This thesis examines the implementation of HR practices within Cypriot sub-units of service sector MNCs. It attempts to shed light on the decision-making process which takes place at the local unit and highlight the forces which shape this. Existing literature, albeit influential, seems to be constrained by the underlying notion that HQ seek to transfer HR practice to the local unit. Hence, researches have attempted thus far to explore the factors which facilitate or hinder the transfer. However, this thesis uses a bottom-up approach and shifts the emphasis from the top to the bottom level without assuming proactive, vertical transfer of practices. However, influence from the top level is by no means ignored. On the contrary, intra-organisational aspects and pressures have been incorporated in the integrated model used for this analysis. The integrated model, as such, incorporates influences from four different theoretical approaches in order to study HRM within sub-units. Indeed, findings from this thesis illustrate how external and internal forces interplay to shape HR policies and practices locally. The multi-dimensional approach suggested in this thesis contributes to the literature by highlighting the interplay of factors which shape HRM within MNCs. This allows for a deeper understanding of how HRM occurs at local level. Findings from this thesis can also be extended beyond to a range of other countries and sectors.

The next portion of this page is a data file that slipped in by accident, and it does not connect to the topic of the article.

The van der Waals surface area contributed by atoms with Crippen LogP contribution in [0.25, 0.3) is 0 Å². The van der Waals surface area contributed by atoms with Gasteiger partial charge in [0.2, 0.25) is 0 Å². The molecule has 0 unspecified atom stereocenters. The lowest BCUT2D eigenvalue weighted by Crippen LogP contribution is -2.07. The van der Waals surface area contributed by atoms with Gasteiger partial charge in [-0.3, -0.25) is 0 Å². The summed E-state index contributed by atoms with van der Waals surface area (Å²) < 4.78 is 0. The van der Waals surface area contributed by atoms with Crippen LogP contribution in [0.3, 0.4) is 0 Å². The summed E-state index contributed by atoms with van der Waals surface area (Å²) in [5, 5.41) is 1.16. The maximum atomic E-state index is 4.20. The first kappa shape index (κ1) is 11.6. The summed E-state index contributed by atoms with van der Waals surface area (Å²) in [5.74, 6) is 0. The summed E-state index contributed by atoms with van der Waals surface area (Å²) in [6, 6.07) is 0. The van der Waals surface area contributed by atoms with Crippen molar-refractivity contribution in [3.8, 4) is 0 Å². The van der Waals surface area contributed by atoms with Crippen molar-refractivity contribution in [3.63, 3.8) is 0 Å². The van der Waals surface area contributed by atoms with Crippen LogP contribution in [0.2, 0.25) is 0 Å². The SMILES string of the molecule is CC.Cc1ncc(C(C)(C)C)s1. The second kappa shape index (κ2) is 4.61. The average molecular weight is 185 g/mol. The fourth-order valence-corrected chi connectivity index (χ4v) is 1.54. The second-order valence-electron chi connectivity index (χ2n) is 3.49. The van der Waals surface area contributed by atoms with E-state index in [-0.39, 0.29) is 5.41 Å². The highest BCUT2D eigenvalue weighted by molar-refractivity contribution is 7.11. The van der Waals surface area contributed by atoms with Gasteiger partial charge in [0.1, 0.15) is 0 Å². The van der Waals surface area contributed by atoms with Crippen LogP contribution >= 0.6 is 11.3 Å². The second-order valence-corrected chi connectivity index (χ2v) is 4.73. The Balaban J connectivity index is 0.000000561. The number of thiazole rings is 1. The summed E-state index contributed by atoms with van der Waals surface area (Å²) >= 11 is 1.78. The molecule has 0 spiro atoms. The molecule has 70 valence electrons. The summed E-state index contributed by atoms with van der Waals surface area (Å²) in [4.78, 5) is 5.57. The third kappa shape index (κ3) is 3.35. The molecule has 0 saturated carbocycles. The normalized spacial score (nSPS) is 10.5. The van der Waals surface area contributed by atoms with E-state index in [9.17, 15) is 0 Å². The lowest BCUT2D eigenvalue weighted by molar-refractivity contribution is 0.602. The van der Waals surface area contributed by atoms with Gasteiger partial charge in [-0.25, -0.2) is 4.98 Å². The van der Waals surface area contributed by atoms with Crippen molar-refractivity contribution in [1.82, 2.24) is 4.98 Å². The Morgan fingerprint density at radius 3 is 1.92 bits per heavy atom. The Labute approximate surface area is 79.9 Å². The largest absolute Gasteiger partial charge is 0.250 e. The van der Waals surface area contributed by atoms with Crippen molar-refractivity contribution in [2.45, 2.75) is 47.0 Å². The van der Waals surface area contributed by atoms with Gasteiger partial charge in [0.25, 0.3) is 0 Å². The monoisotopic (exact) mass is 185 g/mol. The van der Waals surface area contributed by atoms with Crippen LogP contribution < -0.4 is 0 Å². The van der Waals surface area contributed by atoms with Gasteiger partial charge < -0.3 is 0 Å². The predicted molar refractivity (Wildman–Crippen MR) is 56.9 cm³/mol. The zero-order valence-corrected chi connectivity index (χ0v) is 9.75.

|Date of Award||1 Aug 2011|
- The University of Manchester
|Supervisor||Michael Marchington (Supervisor) & Andrew Timming (Supervisor)|
- service sector